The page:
An essay that spoke directly to my daily "shifting" experience as an undergraduate addressed the conscious "traveling" from one identity-defined context to another. I became a "willful 'world'-traveler," according to philosopher Mary Lugones, who thinks the flexibility needed for this "traveling" is more readily acquired by outsiders who continually shift from a mainstream construction of self to other, more "at-home" constructions (275). Let me explain why this pertains by telling you about my first job.
Employed by a state agency in Southern Illinois, I provided "in-home assistance" to elderly, mostly female clients like my own grandmothers: white, working-to-middle class, rural and religious, whose fortitude deferred as a rule to a generally bigoted male authority. Many of these women simultaneously contradicted and reinforced the gender hierarchy, and for five years as an undergraduate I cleaned and cooked in their kitchens and vacuumed their widowed or "spinstered" rooms. Daily I "traveled"--well, commuted-- between the feminist "world" of the women's studies classroom and the traditional "world" of these women's homes and communities in which their ideologies often opposed feminism outright. I admit my homosexuality and feminism were closeted in their world, reducing what there was for them to accept to a quirkily-dressed sissy good with a dust rag, but in that shared space I came to see complexity in their faith-driven domestic-centeredness. They were connected to a power that fluctuates between an oppressing Old Testament God (wrathful, to be feared like The Great Depression) and a sacrificing New Testament God (who values mother, beckons children, reunites loved ones in a mansion in the sky). Coming to this appreciation required that I "see with her eyes," "go into her world," as Lugones describes the concept of "world"-traveling, that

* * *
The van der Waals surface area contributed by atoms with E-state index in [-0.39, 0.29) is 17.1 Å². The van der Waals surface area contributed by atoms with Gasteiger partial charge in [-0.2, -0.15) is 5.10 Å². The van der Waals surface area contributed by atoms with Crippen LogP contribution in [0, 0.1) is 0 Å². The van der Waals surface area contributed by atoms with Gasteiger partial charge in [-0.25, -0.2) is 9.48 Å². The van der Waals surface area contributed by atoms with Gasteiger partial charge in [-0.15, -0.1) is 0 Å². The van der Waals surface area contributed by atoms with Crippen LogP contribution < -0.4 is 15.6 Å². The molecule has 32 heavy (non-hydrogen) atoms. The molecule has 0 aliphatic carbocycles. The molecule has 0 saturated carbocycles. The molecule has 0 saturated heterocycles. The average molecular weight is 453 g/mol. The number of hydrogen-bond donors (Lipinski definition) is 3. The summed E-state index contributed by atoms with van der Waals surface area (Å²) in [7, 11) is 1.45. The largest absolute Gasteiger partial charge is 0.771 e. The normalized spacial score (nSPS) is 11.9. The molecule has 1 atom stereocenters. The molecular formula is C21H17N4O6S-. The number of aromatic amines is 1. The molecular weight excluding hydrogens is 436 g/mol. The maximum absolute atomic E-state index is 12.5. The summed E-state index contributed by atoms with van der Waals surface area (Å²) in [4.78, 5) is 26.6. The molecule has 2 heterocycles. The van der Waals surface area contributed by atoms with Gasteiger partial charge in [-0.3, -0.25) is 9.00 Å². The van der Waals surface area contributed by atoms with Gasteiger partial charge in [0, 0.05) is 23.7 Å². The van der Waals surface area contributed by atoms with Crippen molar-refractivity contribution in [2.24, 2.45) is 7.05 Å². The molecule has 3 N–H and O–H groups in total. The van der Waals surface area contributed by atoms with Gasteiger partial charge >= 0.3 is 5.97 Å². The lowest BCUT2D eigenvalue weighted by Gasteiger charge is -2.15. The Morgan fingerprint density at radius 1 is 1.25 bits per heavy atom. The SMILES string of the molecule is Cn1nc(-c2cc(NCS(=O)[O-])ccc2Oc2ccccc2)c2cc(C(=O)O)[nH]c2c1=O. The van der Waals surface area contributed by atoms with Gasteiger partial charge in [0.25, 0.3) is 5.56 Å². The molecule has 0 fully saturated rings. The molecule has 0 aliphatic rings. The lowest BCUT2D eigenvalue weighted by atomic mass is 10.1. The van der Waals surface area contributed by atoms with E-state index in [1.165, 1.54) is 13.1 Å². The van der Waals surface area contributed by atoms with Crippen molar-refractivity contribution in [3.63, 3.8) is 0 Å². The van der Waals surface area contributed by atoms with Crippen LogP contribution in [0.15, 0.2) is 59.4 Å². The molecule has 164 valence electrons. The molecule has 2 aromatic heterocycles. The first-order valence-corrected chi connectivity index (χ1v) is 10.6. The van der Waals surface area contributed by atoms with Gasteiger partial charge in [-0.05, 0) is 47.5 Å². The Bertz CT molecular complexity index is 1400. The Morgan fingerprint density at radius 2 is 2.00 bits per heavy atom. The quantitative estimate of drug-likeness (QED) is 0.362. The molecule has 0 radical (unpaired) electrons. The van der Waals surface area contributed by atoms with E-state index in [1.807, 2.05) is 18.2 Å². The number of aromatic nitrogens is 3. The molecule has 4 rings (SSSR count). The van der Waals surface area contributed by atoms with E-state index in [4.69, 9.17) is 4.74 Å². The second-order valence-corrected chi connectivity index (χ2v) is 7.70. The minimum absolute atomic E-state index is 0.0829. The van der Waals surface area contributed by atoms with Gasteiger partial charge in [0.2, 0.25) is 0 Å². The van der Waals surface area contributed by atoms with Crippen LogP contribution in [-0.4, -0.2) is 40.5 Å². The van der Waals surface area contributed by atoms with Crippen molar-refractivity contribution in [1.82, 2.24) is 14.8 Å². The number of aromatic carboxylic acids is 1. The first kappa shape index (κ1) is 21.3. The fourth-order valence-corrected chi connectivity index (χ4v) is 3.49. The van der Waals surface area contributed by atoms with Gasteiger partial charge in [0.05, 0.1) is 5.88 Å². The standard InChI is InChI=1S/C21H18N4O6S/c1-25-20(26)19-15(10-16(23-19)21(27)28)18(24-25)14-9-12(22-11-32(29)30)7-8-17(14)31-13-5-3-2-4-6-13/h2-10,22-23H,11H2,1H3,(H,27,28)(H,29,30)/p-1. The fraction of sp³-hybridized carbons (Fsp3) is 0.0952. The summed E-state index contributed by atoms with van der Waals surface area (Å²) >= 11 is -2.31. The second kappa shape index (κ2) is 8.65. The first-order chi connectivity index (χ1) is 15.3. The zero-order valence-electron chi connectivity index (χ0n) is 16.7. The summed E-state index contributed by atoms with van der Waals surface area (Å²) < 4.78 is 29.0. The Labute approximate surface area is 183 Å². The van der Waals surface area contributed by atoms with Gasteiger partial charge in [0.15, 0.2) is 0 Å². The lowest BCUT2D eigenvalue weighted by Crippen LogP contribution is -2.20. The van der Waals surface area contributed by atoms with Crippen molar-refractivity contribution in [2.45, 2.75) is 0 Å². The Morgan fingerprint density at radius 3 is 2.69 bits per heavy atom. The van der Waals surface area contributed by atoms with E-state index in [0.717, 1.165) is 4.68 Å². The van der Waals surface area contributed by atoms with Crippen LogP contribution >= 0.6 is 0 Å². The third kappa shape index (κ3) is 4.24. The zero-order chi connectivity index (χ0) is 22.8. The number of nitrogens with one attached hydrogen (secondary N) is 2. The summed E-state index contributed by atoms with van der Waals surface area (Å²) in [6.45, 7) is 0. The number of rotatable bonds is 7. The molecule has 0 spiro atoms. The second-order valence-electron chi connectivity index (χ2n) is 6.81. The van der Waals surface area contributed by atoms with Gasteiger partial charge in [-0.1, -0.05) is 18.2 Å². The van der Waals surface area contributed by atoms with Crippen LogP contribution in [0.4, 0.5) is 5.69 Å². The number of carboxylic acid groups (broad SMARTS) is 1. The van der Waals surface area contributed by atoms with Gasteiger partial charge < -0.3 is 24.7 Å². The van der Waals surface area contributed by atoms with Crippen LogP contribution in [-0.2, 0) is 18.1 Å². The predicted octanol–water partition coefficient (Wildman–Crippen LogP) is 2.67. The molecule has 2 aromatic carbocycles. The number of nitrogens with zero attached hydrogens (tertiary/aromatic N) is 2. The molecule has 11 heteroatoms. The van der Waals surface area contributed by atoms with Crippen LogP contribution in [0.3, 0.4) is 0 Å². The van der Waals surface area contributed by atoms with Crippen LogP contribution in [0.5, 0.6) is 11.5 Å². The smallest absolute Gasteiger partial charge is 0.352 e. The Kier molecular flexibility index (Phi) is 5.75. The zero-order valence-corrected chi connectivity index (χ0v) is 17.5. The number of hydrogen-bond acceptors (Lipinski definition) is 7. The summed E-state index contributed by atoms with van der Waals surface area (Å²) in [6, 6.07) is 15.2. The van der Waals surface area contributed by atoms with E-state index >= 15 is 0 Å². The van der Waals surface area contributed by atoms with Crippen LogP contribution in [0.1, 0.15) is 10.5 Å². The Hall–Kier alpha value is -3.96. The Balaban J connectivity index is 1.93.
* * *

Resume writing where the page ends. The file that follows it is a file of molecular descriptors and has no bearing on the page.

I see both of us as we are constructed in her world, that I witness her own sense of herself from within that world. Only through this traveling to her "world" could I identify with her because only then could I cease to ignore her and to be excluded and separate from her. (280)
Mary Lugones' 1987 essay "Playfulness, 'World'-Traveling, and Loving Perception" helped to liberate me, as an outsider, from the dread of not belonging (as in, to one place). Her primary example of "world"-traveling involves her mother--whom she had always seen as passive and victimized. When she comes to see how she and her mother are constructed in her mother's world, only then does she feel she can really see and love her mother. The essay idealizes its own theory, alas, by evading the issue of what we might call reciprocated travel. Lugones may conclude, "We are fully dependent on each other for the possibility of being understood and without this understanding we are not intelligible, we do not make sense, we are not solid, integrated; we are lacking" (280), but I haven't the understanding that Lugones' mother has "traveled" to her daughter's world, seen mother and daughter constructed in daughter's world. Maybe it is so, but it cannot always be so, as with my elderly clients.